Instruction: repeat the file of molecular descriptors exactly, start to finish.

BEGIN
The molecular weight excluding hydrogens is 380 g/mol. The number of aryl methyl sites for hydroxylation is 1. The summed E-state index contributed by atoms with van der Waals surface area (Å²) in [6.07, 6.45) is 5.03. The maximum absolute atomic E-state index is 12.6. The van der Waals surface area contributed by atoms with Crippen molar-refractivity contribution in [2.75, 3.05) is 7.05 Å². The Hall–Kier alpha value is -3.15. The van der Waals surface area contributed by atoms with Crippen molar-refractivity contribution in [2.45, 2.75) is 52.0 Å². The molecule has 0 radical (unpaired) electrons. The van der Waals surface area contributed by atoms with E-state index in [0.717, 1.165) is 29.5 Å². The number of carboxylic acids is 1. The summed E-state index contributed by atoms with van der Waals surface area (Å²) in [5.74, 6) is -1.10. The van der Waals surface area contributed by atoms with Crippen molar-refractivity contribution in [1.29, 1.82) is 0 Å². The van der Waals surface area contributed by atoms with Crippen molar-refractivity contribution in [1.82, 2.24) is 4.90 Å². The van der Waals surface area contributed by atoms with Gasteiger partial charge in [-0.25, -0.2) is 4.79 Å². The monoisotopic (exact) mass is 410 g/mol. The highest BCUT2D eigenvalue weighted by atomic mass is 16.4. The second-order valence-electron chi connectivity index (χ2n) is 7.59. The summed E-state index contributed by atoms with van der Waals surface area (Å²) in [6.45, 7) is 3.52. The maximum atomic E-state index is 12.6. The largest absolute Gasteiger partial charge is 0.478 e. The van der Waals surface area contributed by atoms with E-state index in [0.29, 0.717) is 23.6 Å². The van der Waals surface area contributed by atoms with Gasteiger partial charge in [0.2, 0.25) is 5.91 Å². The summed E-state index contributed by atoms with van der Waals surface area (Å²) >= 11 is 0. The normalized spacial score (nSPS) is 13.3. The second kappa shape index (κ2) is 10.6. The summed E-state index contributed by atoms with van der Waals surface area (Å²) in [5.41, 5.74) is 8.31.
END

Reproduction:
The molecular weight excluding hydrogens is 380 g/mol. The number of aryl methyl sites for hydroxylation is 1. The summed E-state index contributed by atoms with van der Waals surface area (Å²) in [6.07, 6.45) is 5.03. The maximum absolute atomic E-state index is 12.6. The van der Waals surface area contributed by atoms with Crippen molar-refractivity contribution in [2.75, 3.05) is 7.05 Å². The Hall–Kier alpha value is -3.15. The van der Waals surface area contributed by atoms with Crippen molar-refractivity contribution in [2.45, 2.75) is 52.0 Å². The molecule has 0 radical (unpaired) electrons. The van der Waals surface area contributed by atoms with E-state index in [0.717, 1.165) is 29.5 Å². The number of carboxylic acids is 1. The summed E-state index contributed by atoms with van der Waals surface area (Å²) in [5.74, 6) is -1.10. The van der Waals surface area contributed by atoms with Crippen molar-refractivity contribution in [1.29, 1.82) is 0 Å². The van der Waals surface area contributed by atoms with Crippen molar-refractivity contribution in [1.82, 2.24) is 4.90 Å². The van der Waals surface area contributed by atoms with Gasteiger partial charge in [-0.25, -0.2) is 4.79 Å². The monoisotopic (exact) mass is 410 g/mol. The highest BCUT2D eigenvalue weighted by atomic mass is 16.4. The second-order valence-electron chi connectivity index (χ2n) is 7.59. The summed E-state index contributed by atoms with van der Waals surface area (Å²) in [6.45, 7) is 3.52. The maximum atomic E-state index is 12.6. The largest absolute Gasteiger partial charge is 0.478 e. The van der Waals surface area contributed by atoms with E-state index in [0.29, 0.717) is 23.6 Å². The van der Waals surface area contributed by atoms with Gasteiger partial charge in [0.2, 0.25) is 5.91 Å². The summed E-state index contributed by atoms with van der Waals surface area (Å²) >= 11 is 0. The normalized spacial score (nSPS) is 13.3. The second kappa shape index (κ2) is 10.6. The summed E-state index contributed by atoms with van der Waals surface area (Å²) in [5.41, 5.74) is 8.31.